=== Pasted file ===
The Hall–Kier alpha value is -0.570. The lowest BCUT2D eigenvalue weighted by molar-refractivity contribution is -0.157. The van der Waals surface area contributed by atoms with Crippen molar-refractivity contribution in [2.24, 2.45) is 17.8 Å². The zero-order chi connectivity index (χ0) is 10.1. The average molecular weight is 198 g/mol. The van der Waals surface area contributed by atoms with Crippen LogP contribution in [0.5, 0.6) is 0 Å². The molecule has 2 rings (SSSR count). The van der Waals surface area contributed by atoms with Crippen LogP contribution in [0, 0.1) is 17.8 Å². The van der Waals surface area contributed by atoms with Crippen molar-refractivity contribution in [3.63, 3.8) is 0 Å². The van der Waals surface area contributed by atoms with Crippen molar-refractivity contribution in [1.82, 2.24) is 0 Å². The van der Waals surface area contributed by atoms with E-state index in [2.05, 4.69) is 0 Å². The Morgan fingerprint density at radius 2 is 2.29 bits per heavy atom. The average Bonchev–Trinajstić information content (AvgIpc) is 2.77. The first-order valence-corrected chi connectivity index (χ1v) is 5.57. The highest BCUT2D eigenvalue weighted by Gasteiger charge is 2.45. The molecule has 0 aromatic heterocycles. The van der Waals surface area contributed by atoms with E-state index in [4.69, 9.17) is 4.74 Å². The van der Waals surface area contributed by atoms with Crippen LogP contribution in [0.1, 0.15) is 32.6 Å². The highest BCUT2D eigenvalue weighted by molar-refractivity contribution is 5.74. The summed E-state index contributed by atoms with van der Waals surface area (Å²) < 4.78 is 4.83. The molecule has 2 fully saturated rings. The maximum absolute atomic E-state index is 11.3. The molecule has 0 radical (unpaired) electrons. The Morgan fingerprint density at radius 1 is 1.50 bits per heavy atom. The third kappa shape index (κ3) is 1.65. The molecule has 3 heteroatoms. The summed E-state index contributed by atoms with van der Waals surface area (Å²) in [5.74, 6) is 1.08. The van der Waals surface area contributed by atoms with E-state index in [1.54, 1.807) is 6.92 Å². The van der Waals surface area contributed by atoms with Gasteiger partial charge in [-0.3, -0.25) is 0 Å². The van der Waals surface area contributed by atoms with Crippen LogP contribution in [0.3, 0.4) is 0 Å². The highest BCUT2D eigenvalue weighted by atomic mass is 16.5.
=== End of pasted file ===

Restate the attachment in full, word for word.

The Hall–Kier alpha value is -0.570. The lowest BCUT2D eigenvalue weighted by molar-refractivity contribution is -0.157. The van der Waals surface area contributed by atoms with Crippen molar-refractivity contribution in [2.24, 2.45) is 17.8 Å². The zero-order chi connectivity index (χ0) is 10.1. The average molecular weight is 198 g/mol. The van der Waals surface area contributed by atoms with Crippen LogP contribution in [0.5, 0.6) is 0 Å². The molecule has 2 rings (SSSR count). The van der Waals surface area contributed by atoms with Crippen LogP contribution in [0, 0.1) is 17.8 Å². The van der Waals surface area contributed by atoms with Crippen molar-refractivity contribution in [3.63, 3.8) is 0 Å². The van der Waals surface area contributed by atoms with Crippen molar-refractivity contribution in [1.82, 2.24) is 0 Å². The van der Waals surface area contributed by atoms with E-state index in [2.05, 4.69) is 0 Å². The Morgan fingerprint density at radius 2 is 2.29 bits per heavy atom. The average Bonchev–Trinajstić information content (AvgIpc) is 2.77. The first-order valence-corrected chi connectivity index (χ1v) is 5.57. The highest BCUT2D eigenvalue weighted by Gasteiger charge is 2.45. The molecule has 0 aromatic heterocycles. The van der Waals surface area contributed by atoms with E-state index in [4.69, 9.17) is 4.74 Å². The van der Waals surface area contributed by atoms with Crippen LogP contribution in [0.1, 0.15) is 32.6 Å². The highest BCUT2D eigenvalue weighted by molar-refractivity contribution is 5.74. The summed E-state index contributed by atoms with van der Waals surface area (Å²) < 4.78 is 4.83. The molecule has 2 fully saturated rings. The maximum absolute atomic E-state index is 11.3. The molecule has 0 radical (unpaired) electrons. The Morgan fingerprint density at radius 1 is 1.50 bits per heavy atom. The third kappa shape index (κ3) is 1.65. The molecule has 3 heteroatoms. The summed E-state index contributed by atoms with van der Waals surface area (Å²) in [5.74, 6) is 1.08. The van der Waals surface area contributed by atoms with E-state index in [1.54, 1.807) is 6.92 Å². The van der Waals surface area contributed by atoms with Gasteiger partial charge in [-0.3, -0.25) is 0 Å². The van der Waals surface area contributed by atoms with Crippen LogP contribution in [0.3, 0.4) is 0 Å². The highest BCUT2D eigenvalue weighted by atomic mass is 16.5.